Yerbol Orynbayev: I can’t envision a banking environment where the decentralization of finance can coexist with traditional banking frameworks. There will be a split and divide among regulators in different countries, with some supporting decentralization and others opposing it. I believe regulators in developed markets like North America and Europe will oppose decentralization, and lean towards traditional banking; conversely, developing markets in Central and South America might favor decentralization. This division could result in a fragmented global banking landscape, and could even lead to tensions and friction in some areas of the economy.
AI technologies have already started to be deployed extensively in the finance sector and will continue to shape it. They’re currently being utilized in investment models and customer services, but they could make a real difference in banking ecosystems. For example, AI could be deployed to gain a deep understanding of consumer spending habits, which would allow for tailored non-financial services.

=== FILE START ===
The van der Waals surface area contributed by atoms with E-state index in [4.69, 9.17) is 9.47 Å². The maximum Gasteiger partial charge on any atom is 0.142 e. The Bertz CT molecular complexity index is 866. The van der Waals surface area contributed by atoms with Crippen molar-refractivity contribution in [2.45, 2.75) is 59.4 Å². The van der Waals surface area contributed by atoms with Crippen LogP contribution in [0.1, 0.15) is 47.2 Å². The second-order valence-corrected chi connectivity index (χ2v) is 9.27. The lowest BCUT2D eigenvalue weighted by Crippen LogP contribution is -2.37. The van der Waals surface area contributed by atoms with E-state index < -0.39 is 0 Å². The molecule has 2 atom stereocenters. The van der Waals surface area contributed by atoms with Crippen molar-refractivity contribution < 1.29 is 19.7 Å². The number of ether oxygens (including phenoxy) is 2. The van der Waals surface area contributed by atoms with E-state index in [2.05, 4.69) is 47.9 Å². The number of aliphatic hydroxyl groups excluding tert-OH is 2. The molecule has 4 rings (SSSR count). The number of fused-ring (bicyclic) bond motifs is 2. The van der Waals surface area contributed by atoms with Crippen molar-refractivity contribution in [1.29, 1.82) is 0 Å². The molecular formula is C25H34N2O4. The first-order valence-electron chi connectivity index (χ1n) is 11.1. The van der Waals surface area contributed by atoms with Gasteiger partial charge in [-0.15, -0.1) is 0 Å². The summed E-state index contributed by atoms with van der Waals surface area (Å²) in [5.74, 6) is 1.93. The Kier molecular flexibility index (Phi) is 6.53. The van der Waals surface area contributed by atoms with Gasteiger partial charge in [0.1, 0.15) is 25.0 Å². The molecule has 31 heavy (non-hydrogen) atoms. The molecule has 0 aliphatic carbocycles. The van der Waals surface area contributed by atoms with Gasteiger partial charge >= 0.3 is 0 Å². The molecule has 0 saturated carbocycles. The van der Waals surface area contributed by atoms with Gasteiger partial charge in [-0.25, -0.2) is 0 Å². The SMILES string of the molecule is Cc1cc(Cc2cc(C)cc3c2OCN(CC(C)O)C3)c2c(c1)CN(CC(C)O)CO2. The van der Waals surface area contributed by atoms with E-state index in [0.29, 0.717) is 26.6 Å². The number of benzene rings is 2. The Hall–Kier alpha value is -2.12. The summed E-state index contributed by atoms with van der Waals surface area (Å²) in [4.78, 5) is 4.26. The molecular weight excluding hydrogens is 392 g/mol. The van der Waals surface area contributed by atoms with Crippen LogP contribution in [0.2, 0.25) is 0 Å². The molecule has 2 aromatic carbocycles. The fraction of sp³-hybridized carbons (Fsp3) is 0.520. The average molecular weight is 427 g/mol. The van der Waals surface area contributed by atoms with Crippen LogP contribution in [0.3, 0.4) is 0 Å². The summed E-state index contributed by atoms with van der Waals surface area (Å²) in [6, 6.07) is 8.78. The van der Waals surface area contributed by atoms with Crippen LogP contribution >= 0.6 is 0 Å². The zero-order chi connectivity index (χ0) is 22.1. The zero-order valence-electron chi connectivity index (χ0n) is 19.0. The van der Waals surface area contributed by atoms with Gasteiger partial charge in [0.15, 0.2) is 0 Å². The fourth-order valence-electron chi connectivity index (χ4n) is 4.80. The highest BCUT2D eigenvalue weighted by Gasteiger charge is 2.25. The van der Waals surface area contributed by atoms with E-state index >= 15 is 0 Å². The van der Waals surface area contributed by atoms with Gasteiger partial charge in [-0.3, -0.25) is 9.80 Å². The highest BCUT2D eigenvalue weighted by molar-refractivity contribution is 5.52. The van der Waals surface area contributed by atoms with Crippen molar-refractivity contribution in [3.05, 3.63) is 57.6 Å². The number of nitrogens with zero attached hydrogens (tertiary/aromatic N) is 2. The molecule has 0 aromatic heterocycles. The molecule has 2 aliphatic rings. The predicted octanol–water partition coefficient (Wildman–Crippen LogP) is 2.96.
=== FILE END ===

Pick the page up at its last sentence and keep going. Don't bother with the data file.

On the other hand, blockchain technology, aside from its use in digital currencies and payment systems, has not yet seen widespread adoption. However, as computational capacities continue to increase and costs of implementing them drop, banks may increasingly shift toward blockchain-based digital platforms. It’s possible that blockchain technology could transform ecosystem development, strengthening underlying technology and creating a more fluid customer experience.
Looking ahead, the metaverse appears to be the next major source of disruption, however its potential in the near future is limited by limited technological and computational capacities. Quantum computing, which is essential for many aspects of the metaverse’s development, remains in the experimental stage, with practical applications still a considerable distance away.